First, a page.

SA booze industry to help reduce the harm of its products – this is how

The alcohol industry in SA has vowed to assist with harm-reduction initiatives.
Image: 123RF/Vladislavs Gorniks

The South African alcohol industry says it will invest a minimum of R150m in harm-reduction programmes over the next year.

The industry’s members include the National Liquor Traders Council, the South African Liquor Brand Owners Association (Salba), the Beer Association of South Africa (Basa), Vinpro, and manufacturers.

“The industry will support legislative and enforcement measures to reduce drinking and driving/walking by capacitating law enforcement with resources to effectively enforce it, and by partnering with retailers regarding interventions in high-risk areas,” said industry spokesperson Sibani Mngadi.

“Alcohol evidence centres that will have the capacity to process breath alcohol testing and immediately make available results for prosecution purposes is one of the measures to be put in place.

“The industry will ramp up its consumer education campaigns on binge drinking, which will include responsible messaging as well as defining drinking guidelines to influence behaviour.

“Various brands have introduced reduced alcohol products and 0% alcohol products to encourage responsible drinking habits.”

Mngadi said the industry was in discussion with the retail sector to explore the implementation of an ID verification system in all retail outlets, as well as the extension of the underage drinking education programme.

“The industry is committed to partnering with government and civil society in addressing the issue of gender-based violence and femicide,” he said.

“One of the industry members, SAB, has launched a gender-based violence WhatsApp helpline through its GBV social awareness campaign #NoExcuse. This is a safe reporting platform for anyone who is a victim of GBV providing for referral to a counselling support service.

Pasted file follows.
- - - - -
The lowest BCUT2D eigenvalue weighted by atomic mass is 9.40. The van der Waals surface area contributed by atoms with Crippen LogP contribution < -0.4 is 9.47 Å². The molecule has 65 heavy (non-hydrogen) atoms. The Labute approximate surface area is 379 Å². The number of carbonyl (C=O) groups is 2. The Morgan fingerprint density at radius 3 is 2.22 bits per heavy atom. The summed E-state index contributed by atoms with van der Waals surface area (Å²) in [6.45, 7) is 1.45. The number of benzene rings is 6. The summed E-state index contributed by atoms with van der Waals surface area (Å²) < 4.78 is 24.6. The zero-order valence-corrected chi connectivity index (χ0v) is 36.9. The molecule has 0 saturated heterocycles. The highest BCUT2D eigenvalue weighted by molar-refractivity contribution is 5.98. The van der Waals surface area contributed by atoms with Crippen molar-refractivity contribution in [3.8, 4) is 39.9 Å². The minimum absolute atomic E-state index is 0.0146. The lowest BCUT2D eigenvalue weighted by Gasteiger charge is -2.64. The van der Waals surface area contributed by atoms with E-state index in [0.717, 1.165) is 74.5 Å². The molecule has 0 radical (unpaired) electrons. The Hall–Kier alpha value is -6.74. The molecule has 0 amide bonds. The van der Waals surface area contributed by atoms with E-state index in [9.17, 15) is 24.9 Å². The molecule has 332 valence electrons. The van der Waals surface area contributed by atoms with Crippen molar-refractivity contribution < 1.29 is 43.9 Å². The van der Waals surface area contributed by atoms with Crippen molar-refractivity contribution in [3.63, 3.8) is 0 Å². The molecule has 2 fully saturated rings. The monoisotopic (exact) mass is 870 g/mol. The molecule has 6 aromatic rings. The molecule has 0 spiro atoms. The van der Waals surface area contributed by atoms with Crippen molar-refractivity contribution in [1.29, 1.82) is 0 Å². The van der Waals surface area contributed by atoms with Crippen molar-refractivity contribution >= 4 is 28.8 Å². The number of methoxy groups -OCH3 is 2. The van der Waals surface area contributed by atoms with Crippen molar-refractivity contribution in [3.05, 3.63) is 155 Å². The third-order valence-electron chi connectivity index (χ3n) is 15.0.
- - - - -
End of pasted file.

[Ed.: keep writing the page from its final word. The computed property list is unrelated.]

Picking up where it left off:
“Dialogues with tavern owners are currently under way to explore the best measures and the role that outlet owners can play in an effort to curb gender-based violence. This process will be used to facilitate dialogue with government on how the industry can provide support with the implementation of the national strategic plan on gender-based violence and femicide.”

The industry is making a further commitment of providing R15.5m worth of PPE to hospitals in the four worst affected provinces: the Eastern Cape, Gauteng, KwaZulu-Natal and the Western Cape.

“We call on the traders and consumers alike to abide by all the lockdown rules and make sure that their drinking occasions do not contribute to the spread of infections and unnecessary burden on the health system,” added Mngadi.

“We have a collective responsibility to protect our livelihoods as various players in the alcohol value chain. Consumers equally have a responsibility to behave appropriately and not expose themselves and others to unnecessary harm and potential infections.”


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